5) Plan an event. Conferences, weddings, off-site meetings, parties … events of all kinds have been planned with wikis, because they’re perfect. Multiple people can access the plans, you can create different sections for different planning areas, create checklists, add notes, ideas, images, contact info, and much more.

6) Log client work. If you do a lot of freelancing, like I do, you know that you need a system of logging your work — either hours spent on a project or number of projects completed (articles written, in my case), along with dates, rates and other notes. There are many tools for doing this, but one of the simplest is adding it to your personal wiki. You could have all your client logs on one page, or create a separate page for each client — the flexibility of a wiki is why it works so well.

7) Track invoices. Similarly, you also need to track your invoices to each client — the work done, dates, rates, etc., along with when the invoices were submitted, when they’re due, and when they were paid. Again, there are other services for this, but if you are already putting your logs on your wiki, why not add your invoice tracking in the same place?

8) Notes and snippets. Web workers take notes, pull snippets from pages, save images all the time … and yet it can be hard to keep track of all of them. Keep them all in one place on a wiki for easy access when you need them.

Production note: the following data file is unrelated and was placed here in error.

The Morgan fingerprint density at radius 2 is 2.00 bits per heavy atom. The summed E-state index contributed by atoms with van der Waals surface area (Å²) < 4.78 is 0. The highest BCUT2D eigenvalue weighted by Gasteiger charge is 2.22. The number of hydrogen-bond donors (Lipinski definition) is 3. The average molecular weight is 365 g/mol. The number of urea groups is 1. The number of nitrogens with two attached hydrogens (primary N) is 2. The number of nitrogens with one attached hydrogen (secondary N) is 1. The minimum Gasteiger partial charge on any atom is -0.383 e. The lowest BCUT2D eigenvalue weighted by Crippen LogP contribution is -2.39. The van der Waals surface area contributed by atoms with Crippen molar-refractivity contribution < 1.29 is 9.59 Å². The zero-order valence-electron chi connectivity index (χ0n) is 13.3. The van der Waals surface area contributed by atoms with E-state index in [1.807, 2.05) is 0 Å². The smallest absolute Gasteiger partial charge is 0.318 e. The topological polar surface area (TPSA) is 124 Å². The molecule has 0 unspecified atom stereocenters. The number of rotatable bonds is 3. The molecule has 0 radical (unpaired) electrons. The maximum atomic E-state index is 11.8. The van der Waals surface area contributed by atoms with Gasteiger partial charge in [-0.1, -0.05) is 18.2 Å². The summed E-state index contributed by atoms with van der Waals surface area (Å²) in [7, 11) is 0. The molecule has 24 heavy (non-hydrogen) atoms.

9) Goals. This can be a work thing or a personal thing, or both, but one of the problems with our goals is that we might write them down, but we might also then forget about them. If you make your personal wiki your place to go for everything, be sure to put your goals here — along with action steps, deadlines, progress reports, notes, etc. Get your life in gear on your wiki.

10) Contacts. Still haven’t found a great online solution for your contacts? If you use your wiki a lot, it can be an easy and quick way to add contacts and find them any time and any place you need them.

11) Workspace. If you use multiple computers, and need a place to do your work that you can access from anywhere, a wiki isn’t a bad choice. Besides being a place to keep your notes and snippets and images together, you can write articles, reports, etc. and keep everything together. You don’t need to do the actual writing here, if that’s not your preference, but it can be where you keep the writing or other work and related items.